Choosing a brick product was not easy, as it was crucial to ensure visual continuity across the podium and facade. In the end, the architects chose the Iron Mountains bricks and brick tiles from Robertson Facade Systems.
“We just couldn’t find a brick tile in a suitable color,” says Marianna Mioduszewski, director of Tony Owen Partners.
“We had a lot of samples that no one was happy with. Then Robertson’s Building Products came up with a solid brick and a brick tile, which was extremely attractive to us. So when we found the same face, it was like, that’s it. And color wise, it was comparable to the desired look as it was dark – a gray / brown – and not a uniform color across the face, which was also very appealing.
The next challenge was to figure out how to combine the sloping facade with the bricks.
“We thought the assembly of the side facade would be very difficult, but Hanson Precast suggested the brick inlay from Robertson Facade Systems,” says Mioduszewski.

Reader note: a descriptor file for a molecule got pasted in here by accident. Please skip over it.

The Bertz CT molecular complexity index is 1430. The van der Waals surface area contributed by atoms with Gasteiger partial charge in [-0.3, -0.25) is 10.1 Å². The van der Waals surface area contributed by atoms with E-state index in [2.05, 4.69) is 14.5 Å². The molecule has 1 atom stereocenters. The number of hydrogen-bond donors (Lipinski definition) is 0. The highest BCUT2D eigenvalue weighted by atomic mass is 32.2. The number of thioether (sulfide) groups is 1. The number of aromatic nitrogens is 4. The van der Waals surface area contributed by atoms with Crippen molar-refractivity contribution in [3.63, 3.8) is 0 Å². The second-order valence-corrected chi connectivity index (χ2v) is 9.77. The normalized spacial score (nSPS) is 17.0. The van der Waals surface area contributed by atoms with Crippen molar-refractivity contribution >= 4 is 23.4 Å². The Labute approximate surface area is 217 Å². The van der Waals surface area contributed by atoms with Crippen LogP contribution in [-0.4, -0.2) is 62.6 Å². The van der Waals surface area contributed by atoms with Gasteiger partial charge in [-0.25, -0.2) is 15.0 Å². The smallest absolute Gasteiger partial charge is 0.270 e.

“We went to the factory to see how the individual panels are formed and shaped and we gained great confidence that these panels would be made right. So we were very confident from day one and they proved this is definitely the way to go. “
According to Robertson Facade Systems, Brick Inlay is a solution that involves placing thin brick, porcelain, or stone tiles in precast concrete panels, to create the look and feel of a facade or brick wall. traditional brick with the efficiency and advantages of precast concrete. The panels are then delivered to the site, ready to be built.
The advantage of this product is that it speeds up construction time, which in turn can significantly reduce construction costs. The product also allows you to customize any pattern and texture you need for your facade efficiently and economically.
Image: Tour Kaz / Partners Tony Owen